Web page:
Billy Joe Padden
THERE were a generation of Mayo footballers who enjoyed little or no success against Cork in big matches.
I was reared on stories of the 1989 All-Ireland Final defeat and I am just about old enough to remember the 1993 All-Ireland semi-final massacre.
In my own Mayo career, with the honourable exception of our 1999 All-Ireland Minor semi-final win over the young Rebels, we never had too many memorable wins against Cork either.
Thankfully, Mayo’s recent record against them is much better but, even allowing for Cork’s current poor form, seeing Mayo installed as 1/6 favourites next weekend looks unrealistic to me.
I wouldn’t necessarily agree with the argument that this is a good time to play Cork either because, despite what their results this season suggest, they have a lot of talent in their squad. At some stage, you’d imagine, they’re going to fire.
And for all their underperforming, the big fear is that the sight of the Green and Red jerseys will bring out the best in them. If that happens they could well deliver the display that upsets Mayo’s best laid-plans.
In my experience playing against Cork, their players certainly never suffered from any lack of confidence or inferiority complex when they played Mayo.
But the reality now is that this current Mayo team can physically dominate the likes of Cork and can run them off the field if they put their minds to it. Cork don’t have players better than the likes of Lee Keegan, Aidan O’Shea or Cillian O’Connor in their ranks right now.
Cork’s confidence has also been rattled big time after their Munster Final humiliation. They wilted so badly in such an important local derby that their morale will be on the floor.
I expect a reaction from Cork on Saturday, they will be playing for pride and, in many ways, have nothing to lose.
That’s why it’s so important that Mayo eradicate the complacency and lack of focus that saw them start so slowly against Clare. They need to crush any thoughts Cork might have of pulling off an ambush good and early.
In that regard, I think going to Limerick is a good thing from a Mayo perspective. After what happened there against Kerry in 2014 it will help to focus the minds of players and just might be the trigger they need to spark a big performance.
The reality is that there aren’t many games left for Mayo where they can get away with zoning out for 20 minutes, and then picking up the pace when it suits.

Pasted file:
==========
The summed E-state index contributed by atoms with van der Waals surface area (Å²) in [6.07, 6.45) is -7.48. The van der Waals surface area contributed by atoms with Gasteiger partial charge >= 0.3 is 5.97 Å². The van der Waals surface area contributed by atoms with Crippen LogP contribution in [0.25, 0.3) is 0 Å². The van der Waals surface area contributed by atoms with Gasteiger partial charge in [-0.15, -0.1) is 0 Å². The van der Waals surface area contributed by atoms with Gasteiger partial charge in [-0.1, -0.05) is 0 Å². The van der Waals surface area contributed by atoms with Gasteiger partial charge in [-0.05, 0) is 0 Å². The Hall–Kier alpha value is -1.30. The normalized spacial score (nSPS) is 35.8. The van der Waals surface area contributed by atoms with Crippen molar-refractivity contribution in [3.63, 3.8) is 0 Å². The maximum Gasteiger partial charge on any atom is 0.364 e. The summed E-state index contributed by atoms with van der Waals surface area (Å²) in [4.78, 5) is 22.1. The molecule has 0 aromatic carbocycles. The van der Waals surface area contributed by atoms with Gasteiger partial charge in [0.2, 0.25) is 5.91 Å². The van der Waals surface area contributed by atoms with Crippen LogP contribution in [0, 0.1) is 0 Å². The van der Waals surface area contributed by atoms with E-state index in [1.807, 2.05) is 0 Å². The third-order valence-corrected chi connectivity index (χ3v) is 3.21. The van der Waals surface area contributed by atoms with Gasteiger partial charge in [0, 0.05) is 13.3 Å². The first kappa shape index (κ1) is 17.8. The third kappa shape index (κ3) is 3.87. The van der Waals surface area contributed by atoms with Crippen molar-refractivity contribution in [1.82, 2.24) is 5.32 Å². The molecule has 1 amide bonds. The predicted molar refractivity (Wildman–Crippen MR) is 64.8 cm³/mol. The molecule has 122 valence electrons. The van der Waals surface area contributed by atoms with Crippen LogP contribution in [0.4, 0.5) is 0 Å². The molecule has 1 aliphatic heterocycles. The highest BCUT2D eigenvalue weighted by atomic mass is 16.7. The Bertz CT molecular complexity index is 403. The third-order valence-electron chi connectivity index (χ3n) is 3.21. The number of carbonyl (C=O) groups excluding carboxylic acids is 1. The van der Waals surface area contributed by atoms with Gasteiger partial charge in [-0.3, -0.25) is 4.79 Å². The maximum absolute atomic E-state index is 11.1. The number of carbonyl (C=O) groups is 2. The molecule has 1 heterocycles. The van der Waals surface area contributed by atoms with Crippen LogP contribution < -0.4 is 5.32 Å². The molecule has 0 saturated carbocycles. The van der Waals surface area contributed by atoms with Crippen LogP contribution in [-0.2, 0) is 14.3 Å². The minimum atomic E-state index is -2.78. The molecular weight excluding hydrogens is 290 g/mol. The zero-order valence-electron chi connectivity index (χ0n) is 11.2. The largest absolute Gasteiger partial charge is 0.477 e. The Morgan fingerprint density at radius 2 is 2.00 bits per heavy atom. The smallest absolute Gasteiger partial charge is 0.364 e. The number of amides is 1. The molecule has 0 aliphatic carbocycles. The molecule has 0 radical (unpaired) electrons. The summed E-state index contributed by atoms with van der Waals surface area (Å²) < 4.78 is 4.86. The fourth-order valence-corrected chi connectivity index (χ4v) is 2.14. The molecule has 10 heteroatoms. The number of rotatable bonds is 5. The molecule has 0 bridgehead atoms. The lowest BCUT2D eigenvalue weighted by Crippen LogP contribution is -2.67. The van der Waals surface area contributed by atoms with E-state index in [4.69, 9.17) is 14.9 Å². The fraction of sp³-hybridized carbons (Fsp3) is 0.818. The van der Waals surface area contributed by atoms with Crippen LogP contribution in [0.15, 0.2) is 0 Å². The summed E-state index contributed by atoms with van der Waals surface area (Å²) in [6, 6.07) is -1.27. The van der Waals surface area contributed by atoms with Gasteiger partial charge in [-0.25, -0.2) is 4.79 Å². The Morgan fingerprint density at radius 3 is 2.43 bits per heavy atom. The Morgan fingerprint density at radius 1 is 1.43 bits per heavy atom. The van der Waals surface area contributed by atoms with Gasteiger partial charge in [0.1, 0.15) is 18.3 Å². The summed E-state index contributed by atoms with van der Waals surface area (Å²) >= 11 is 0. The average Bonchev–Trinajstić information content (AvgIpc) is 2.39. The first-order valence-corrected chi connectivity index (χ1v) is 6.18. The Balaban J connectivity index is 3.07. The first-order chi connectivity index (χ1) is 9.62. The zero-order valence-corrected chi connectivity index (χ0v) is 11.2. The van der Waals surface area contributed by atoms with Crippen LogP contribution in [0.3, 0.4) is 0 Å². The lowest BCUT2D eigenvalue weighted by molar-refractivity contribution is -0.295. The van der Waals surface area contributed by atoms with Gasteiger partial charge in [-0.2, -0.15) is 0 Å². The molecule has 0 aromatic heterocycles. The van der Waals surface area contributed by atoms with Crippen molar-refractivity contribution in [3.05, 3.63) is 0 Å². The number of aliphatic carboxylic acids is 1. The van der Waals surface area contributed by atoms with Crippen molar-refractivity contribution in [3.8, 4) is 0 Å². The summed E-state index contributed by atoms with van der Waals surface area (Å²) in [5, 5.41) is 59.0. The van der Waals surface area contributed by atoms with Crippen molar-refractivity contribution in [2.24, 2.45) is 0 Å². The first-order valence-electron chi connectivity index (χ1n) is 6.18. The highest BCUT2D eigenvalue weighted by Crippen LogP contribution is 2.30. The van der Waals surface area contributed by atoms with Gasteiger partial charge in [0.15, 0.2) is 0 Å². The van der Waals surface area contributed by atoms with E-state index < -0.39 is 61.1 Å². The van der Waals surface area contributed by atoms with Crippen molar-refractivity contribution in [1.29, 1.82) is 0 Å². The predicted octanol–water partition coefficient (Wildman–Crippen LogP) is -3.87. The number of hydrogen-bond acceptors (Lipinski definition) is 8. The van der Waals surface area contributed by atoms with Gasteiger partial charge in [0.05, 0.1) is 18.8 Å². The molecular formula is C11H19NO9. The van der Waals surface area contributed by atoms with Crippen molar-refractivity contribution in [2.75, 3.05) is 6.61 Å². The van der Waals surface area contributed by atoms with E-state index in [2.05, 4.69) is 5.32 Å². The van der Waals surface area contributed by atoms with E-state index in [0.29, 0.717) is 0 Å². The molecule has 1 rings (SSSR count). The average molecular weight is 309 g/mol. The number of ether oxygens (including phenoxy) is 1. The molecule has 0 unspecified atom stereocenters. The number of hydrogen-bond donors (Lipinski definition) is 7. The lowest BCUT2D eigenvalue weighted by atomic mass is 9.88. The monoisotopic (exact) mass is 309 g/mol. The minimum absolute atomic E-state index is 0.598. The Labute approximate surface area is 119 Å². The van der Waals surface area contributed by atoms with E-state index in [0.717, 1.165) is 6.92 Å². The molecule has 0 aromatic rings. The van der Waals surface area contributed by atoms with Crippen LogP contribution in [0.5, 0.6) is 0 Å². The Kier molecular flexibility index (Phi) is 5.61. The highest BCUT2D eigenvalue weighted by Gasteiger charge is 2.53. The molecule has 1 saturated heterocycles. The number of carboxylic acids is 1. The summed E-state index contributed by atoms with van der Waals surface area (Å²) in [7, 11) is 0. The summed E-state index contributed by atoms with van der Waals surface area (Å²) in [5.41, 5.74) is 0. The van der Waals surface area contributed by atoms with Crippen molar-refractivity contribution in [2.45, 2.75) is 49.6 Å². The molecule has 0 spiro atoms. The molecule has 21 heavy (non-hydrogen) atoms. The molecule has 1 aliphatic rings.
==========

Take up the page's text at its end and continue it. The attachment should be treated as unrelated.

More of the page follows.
They might well get away with it against Cork, but once they get into Croke Park, Roscommon or Kerry won’t be so accomodating.
Reflecting back on the Clare game, maybe I put too much emphasis on tactics in last week’s column.
Maybe going to extra-time against Derry, and the fact that these Mayo players find it hard to get up for games against certain teams these days, were the main reasons behind their lethargic start.
We’ll find out for sure next weekend.
I think Mayo will beat Cork but I also think that for this team, and their future in this championship, they need to show progress from that second-half display in Ennis.
They need to build on the improvement against Clare and hit Croke Park with some momentum behind them.
Cillian needs to use free time
THERE’S been a lot of talk about Cillian O’Connor since the Clare game. All I’d say is that I hope he doesn’t retaliate again at any stage to the extreme and excessive physical contact that he’s been getting off the ball recently.
Some backs don’t even bother looking at the ball, and spend the day pulling and dragging and pucking. They need to be clamped down on by umpires. Enough is enough.
We don’t have access to his GPS stats, but we’ve seen with our own eyes over the last few months just how hard O’Connor has been working for the team.
He takes the captaincy seriously, and between his tackling, turnovers, chasing, pressing and scoring, he has emptied himself in all four games so far. That’s why he’s one of our main men.
But I’m starting to think that all that work, and all that honest endeavour, is starting to come at a price — in the shape of some erratic place-kicking.
Look, it’s only natural that Cillian’s unnaturally high scoring rate from frees would start to tail off a little at some stage in his career.
He’s still second only to Dean Rock in terms of numbers, but there were a few missed place-kicks against Galway, Derry and Clare that suggested O’Connor is no longer operating at the peak of his powers in that department.
Some of it I think goes back to a few missed kicks in big games, like in last year’s All-Ireland Final replay, which undoubtedly would affect anybody’s mental strength and confidence in their own ability. But there’s also a physical toll from the kind of game that Cillian now plays for Mayo; the pressure he puts on goalkeepers trying to play short kick-outs, the chasing down of defenders, the tackling back that takes him into his own half, and the relentless physicality that goes with playing in crowded forward lines in the modern game.
A free-taker needs to have plenty of air in his lungs when he’s standing over a free, but that’s not always possible for the likes of O’Connor these days.
Think back to that first free he missed against Clare. A guy of Cillian’s ability has to be getting that one, and watching it back I think it had a lot to do with his routine.
I kick frees for the club, and I know how important routine is to the whole thing. The technique has to be tight and that feeds into the psychology.
If I was to say one thing to Cillian, it would be to commit 100% to his routine and his technique and don’t feel under pressure about the time it might take.
Go back to slowing everything down to his pace again around a free, and don’t worry about people kicking up about time.
It seems to me that he might be rushing himself a small bit around his place-kicks recently, and all those little things can add up on the big days.